- The Washington Times - Thursday, October 6, 2011

Weary defensive players arrived at Maryland’s team house Sunday to receive a first look at perhaps the trickiest test of the year.

Yes, the Terrapins were shredded through the air against West Virginia, gashed on the ground against Temple and lost both games. Yet preparing for Georgia Tech’s triple option - and with only three days of practice, no less - is perhaps more daunting.

“Everybody in the nation knows the triple option is one of the hardest offenses to stop,” linebacker Kenny Tate said. “We know the things we did last year, some of the things the coaches have run before. Everybody knows what’s going to happen, what they’re going to try to do. It’s all a matter of execution, techniques and everybody fitting their gap.”

Sounds easy enough. It’s not against the efficient No. 13 Yellow Jackets (5-0, 2-0 ACC). And for Maryland (2-2, 1-0), whose defense dealt with an inordinate amount of tackling woes over the past month and ranks 109th nationally in preventing third-down conversions, pre-existing headaches could multiply in its first visit to Bobby Dodd Stadium since 2006.

It isn’t the first look at the triple option for the veterans on the Terps’ defense. Maryland escaped last year’s opener against Navy with a victory, but did so only after denying the Midshipmen points in five red zone visits.

Perhaps more crucially, the Terps had a full offseason to study the offense and were as prepared as they could have hoped. Not this time.

Instead, this week was a refresher course in the frustration of constant cut blocking and the importance of trying to quickly get up after sprawling to the ground early on a play.

“You don’t get to play it, and it’s hard to replicate it in practice,” defensive tackle Joe Vellano said. “That’s the biggest thing. If you do [practice it], the ball fakes aren’t going to be as good, obviously. The speed of the linemen - we’ve got bigger linemen than they have, just recruiting different.”

Maryland’s task is the same as what Georgia Tech and Navy opponents face on a weekly basis during the season, so it’s not as if the Terps face an undue burden. Yet for a team two weeks removed from being steamrolled for 285 rushing yards against Temple, a matchup with an opponent rolling up 378 yards per game on the ground cannot be considered great timing.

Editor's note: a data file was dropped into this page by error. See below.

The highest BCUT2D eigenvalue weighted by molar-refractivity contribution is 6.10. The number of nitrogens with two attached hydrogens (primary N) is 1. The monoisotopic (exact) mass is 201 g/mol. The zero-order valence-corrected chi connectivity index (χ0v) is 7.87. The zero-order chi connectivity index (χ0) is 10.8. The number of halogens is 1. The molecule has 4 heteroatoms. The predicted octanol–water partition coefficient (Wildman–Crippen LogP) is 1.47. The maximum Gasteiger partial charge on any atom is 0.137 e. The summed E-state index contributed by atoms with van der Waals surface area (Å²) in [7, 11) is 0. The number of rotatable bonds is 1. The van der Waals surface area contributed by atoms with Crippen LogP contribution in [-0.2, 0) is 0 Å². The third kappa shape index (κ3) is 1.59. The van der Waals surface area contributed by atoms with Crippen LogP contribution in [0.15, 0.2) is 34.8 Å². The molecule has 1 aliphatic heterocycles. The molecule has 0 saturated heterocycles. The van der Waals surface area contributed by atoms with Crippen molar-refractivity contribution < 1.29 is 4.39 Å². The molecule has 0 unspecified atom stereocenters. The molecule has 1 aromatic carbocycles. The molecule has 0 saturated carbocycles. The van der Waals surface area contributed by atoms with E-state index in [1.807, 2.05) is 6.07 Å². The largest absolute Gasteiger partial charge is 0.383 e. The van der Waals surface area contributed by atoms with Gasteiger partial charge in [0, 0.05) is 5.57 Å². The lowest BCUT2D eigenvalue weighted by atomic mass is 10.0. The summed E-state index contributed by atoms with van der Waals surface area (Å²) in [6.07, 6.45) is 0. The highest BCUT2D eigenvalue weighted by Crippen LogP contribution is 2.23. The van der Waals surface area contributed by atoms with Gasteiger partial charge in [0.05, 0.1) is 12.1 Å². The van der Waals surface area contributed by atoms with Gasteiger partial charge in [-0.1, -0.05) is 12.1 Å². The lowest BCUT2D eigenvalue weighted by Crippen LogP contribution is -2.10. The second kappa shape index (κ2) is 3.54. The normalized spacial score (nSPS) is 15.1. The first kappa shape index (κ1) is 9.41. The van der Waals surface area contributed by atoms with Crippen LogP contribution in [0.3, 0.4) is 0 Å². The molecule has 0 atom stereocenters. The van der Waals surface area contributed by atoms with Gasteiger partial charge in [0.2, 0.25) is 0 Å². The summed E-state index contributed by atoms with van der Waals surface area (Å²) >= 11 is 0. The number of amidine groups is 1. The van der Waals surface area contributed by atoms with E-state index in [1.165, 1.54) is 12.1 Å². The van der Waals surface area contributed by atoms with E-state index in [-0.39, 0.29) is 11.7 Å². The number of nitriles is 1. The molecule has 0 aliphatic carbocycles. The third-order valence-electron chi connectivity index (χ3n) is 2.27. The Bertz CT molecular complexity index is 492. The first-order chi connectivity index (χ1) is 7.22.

On the plus side: Maryland knows precisely what it must to do to enjoy some level of success.

“The whole thing about playing a team like that is all discipline, all assignments,” linebacker Demetrius Hartsfield said. “If you know you have the quarterback, you have to stay on the quarterback. If you know you have the running back, same thing. That’s all it is. It’s not about making plays. It’s more about staying on your assignment and the plays will come to you.”

It doesn’t mean it will be a particularly fun afternoon. Last year, the Terps were grateful not only to defeat Navy, but also to place the experience of defending the triple option in the past.

Now they must do so again (and likely will have to next year when Georgia Tech makes its scheduled return trip to Byrd Stadium). Another Sunday of weariness looms, only then preparation will turn to a more conventional opponent.

For Maryland, snagging a rare victory in Atlanta would make the week-long overhaul required for three grueling hours Saturday worthwhile.

“As a defensive player, I hate the option,” Hartsfield said. “It’s not reality. I mean, it is, but nobody runs that in the NFL and only a few people run it in college now. You hate it as a defense, but you know you have to get through it. I have trust in the coaches that they’re going to put us in the right position.”

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